A new Raspberry Pi smart shoe sensor has been created by the Shoe Crew, a senior design team from Purdue University’s ECE 49022 course. Smart shoe sensor has been created to provide athletes returning from injury a way to monitor their progress during physical therapy by providing quick and easy-to-understand data about their stride.
The development team behind the Raspberry Pi Smart shoe sensor explains more about its construction and components. “The Smart Shoe Sensor uses a homemade shoe insert equipped with sensors connected to a small PCB outside the shoe that can be strapped to the user’s ankle. The PCB is equipped with a CC2640R2 microcontroller module that can connect to an external device via BLE to transmit data from the sensors. We used a Raspberry Pi to receive the data and run a script to plot a color map showing the weight applied to each sensor.”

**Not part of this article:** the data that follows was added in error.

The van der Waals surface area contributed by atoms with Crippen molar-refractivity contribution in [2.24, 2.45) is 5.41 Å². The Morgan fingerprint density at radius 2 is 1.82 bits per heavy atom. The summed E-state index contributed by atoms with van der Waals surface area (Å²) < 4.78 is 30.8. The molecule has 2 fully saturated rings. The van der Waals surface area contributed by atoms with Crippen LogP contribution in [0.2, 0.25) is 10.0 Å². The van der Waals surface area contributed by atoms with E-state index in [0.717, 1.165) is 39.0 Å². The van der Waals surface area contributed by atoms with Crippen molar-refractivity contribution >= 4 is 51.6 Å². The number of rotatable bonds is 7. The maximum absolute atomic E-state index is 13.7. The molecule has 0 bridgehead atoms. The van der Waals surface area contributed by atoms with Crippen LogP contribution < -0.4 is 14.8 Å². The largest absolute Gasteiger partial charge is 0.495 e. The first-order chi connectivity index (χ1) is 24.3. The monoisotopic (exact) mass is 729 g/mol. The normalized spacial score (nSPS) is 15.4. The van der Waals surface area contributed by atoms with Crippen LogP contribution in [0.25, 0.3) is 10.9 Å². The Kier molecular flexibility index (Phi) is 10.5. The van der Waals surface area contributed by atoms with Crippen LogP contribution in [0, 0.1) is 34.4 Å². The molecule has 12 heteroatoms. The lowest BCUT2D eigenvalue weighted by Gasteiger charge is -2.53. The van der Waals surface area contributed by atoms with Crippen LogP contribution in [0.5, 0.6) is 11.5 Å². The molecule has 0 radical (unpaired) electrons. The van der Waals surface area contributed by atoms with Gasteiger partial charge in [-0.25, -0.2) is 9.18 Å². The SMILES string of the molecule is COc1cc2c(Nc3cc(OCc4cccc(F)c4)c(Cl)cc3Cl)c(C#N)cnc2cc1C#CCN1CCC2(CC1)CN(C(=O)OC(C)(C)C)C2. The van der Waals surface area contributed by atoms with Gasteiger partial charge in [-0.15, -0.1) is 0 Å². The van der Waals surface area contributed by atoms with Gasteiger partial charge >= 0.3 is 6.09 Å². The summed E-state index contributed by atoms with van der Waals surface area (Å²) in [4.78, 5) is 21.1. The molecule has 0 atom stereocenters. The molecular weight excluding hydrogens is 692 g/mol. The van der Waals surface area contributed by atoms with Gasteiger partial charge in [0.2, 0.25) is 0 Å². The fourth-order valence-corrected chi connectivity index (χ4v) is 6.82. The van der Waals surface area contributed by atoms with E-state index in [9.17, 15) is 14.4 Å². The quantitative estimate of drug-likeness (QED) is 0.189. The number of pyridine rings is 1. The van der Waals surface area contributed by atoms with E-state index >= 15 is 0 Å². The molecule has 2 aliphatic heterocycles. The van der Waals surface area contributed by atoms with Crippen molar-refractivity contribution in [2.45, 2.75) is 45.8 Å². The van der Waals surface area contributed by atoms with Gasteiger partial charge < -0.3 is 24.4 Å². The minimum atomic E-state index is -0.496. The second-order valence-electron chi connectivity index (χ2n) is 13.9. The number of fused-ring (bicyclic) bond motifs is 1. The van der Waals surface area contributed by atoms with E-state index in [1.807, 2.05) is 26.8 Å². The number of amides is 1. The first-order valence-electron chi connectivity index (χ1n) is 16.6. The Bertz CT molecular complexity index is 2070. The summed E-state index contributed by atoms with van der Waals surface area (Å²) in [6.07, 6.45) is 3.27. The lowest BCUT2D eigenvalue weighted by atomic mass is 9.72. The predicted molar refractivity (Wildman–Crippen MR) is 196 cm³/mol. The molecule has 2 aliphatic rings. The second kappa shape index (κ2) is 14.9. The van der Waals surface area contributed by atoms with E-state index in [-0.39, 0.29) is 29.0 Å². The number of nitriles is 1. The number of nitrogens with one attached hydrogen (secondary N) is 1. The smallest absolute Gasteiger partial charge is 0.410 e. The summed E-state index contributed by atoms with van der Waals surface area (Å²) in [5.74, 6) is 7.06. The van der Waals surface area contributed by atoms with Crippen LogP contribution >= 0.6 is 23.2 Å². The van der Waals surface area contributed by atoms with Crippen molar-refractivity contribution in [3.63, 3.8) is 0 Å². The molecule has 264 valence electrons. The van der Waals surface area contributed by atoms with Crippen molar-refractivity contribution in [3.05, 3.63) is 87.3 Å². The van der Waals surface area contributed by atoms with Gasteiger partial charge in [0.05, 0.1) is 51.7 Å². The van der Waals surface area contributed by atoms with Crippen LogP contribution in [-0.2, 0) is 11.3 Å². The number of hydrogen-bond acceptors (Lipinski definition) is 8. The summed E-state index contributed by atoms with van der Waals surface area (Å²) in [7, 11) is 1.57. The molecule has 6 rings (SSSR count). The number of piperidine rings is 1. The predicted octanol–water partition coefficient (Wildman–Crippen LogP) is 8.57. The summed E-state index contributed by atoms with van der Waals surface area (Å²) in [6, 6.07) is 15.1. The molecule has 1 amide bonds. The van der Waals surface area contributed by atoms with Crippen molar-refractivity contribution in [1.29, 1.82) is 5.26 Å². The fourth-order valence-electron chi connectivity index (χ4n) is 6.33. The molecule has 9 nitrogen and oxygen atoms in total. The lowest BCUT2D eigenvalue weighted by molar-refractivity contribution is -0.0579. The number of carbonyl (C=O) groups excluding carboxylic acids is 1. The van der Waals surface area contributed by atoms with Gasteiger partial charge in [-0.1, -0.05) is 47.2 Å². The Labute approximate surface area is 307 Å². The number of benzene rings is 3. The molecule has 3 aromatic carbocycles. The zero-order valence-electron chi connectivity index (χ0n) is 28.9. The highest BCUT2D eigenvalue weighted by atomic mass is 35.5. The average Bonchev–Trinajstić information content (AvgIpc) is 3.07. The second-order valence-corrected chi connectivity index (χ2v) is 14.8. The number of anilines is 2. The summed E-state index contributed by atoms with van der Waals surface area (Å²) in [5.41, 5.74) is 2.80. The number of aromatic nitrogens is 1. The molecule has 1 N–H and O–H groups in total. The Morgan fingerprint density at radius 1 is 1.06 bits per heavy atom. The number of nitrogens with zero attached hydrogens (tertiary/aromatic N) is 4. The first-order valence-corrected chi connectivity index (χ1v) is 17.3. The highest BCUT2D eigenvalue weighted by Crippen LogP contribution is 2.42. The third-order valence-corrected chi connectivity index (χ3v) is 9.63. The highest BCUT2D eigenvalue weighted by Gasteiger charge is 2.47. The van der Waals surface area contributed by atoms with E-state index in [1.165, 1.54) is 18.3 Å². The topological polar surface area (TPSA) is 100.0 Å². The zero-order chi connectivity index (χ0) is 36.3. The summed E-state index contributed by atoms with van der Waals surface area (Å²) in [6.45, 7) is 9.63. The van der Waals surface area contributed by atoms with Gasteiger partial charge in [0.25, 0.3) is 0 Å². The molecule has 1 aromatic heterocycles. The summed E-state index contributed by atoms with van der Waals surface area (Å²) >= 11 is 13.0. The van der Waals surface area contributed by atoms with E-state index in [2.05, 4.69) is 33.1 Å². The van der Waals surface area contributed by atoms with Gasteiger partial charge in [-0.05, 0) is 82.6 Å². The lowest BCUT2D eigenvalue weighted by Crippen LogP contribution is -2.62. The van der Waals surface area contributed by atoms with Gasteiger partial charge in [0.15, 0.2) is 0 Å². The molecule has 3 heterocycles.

“The shoe insert is made of conductive foam and has 8 sensors attached to it. Each sensor consists of a small, rectangular copper plate on top of the foam with a shared ground plate on the bottom of the foam. Using a multiplexer, each sensor is delivered a reference current of 600 nA one at a time. The voltage across the currently-active sensor is then read by the CC2640R2 using its ADC. When the conductive foam is depressed, its resistance decreases, allowing us use the resultant voltage across the sensor to determine the magnitude of the weight being applied.”
More details on the Raspberry Pi project jump over to the Hackster.io website by following the link below.
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